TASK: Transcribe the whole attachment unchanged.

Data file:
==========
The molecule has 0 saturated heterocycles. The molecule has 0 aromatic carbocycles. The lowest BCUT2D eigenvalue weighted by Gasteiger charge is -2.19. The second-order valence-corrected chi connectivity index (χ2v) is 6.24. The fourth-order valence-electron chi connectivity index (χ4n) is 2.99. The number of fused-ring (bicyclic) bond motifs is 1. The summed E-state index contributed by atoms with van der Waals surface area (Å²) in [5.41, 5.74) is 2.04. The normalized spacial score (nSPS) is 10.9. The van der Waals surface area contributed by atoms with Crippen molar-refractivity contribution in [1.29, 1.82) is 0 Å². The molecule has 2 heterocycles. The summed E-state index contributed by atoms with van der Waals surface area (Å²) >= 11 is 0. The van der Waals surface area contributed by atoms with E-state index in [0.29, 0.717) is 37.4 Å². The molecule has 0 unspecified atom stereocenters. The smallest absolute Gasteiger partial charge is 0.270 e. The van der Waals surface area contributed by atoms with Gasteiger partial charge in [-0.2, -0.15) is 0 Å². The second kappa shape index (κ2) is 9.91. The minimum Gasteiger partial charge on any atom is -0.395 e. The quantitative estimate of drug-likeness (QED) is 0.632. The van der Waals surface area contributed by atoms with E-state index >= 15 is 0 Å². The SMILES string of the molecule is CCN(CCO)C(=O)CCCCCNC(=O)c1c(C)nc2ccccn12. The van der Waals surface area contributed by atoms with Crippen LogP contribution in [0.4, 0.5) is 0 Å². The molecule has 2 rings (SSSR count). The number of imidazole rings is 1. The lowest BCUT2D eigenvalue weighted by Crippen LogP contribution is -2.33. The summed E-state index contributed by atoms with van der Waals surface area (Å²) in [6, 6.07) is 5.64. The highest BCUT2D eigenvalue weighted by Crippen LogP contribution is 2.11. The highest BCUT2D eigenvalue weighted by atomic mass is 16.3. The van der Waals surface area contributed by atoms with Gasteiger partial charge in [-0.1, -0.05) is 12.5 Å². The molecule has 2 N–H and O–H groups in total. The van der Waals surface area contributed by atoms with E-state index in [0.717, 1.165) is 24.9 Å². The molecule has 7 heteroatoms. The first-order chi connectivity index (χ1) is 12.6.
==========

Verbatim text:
The molecule has 0 saturated heterocycles. The molecule has 0 aromatic carbocycles. The lowest BCUT2D eigenvalue weighted by Gasteiger charge is -2.19. The second-order valence-corrected chi connectivity index (χ2v) is 6.24. The fourth-order valence-electron chi connectivity index (χ4n) is 2.99. The number of fused-ring (bicyclic) bond motifs is 1. The summed E-state index contributed by atoms with van der Waals surface area (Å²) in [5.41, 5.74) is 2.04. The normalized spacial score (nSPS) is 10.9. The van der Waals surface area contributed by atoms with Crippen molar-refractivity contribution in [1.29, 1.82) is 0 Å². The molecule has 2 heterocycles. The summed E-state index contributed by atoms with van der Waals surface area (Å²) >= 11 is 0. The van der Waals surface area contributed by atoms with E-state index in [0.29, 0.717) is 37.4 Å². The molecule has 0 unspecified atom stereocenters. The smallest absolute Gasteiger partial charge is 0.270 e. The van der Waals surface area contributed by atoms with Gasteiger partial charge in [-0.2, -0.15) is 0 Å². The second kappa shape index (κ2) is 9.91. The minimum Gasteiger partial charge on any atom is -0.395 e. The quantitative estimate of drug-likeness (QED) is 0.632. The van der Waals surface area contributed by atoms with E-state index >= 15 is 0 Å². The SMILES string of the molecule is CCN(CCO)C(=O)CCCCCNC(=O)c1c(C)nc2ccccn12. The van der Waals surface area contributed by atoms with Crippen LogP contribution in [0.4, 0.5) is 0 Å². The molecule has 2 rings (SSSR count). The number of imidazole rings is 1. The lowest BCUT2D eigenvalue weighted by Crippen LogP contribution is -2.33. The summed E-state index contributed by atoms with van der Waals surface area (Å²) in [6, 6.07) is 5.64. The highest BCUT2D eigenvalue weighted by Crippen LogP contribution is 2.11. The highest BCUT2D eigenvalue weighted by atomic mass is 16.3. The van der Waals surface area contributed by atoms with Gasteiger partial charge in [-0.1, -0.05) is 12.5 Å². The molecule has 2 N–H and O–H groups in total. The van der Waals surface area contributed by atoms with E-state index in [0.717, 1.165) is 24.9 Å². The molecule has 7 heteroatoms. The first-order chi connectivity index (χ1) is 12.6.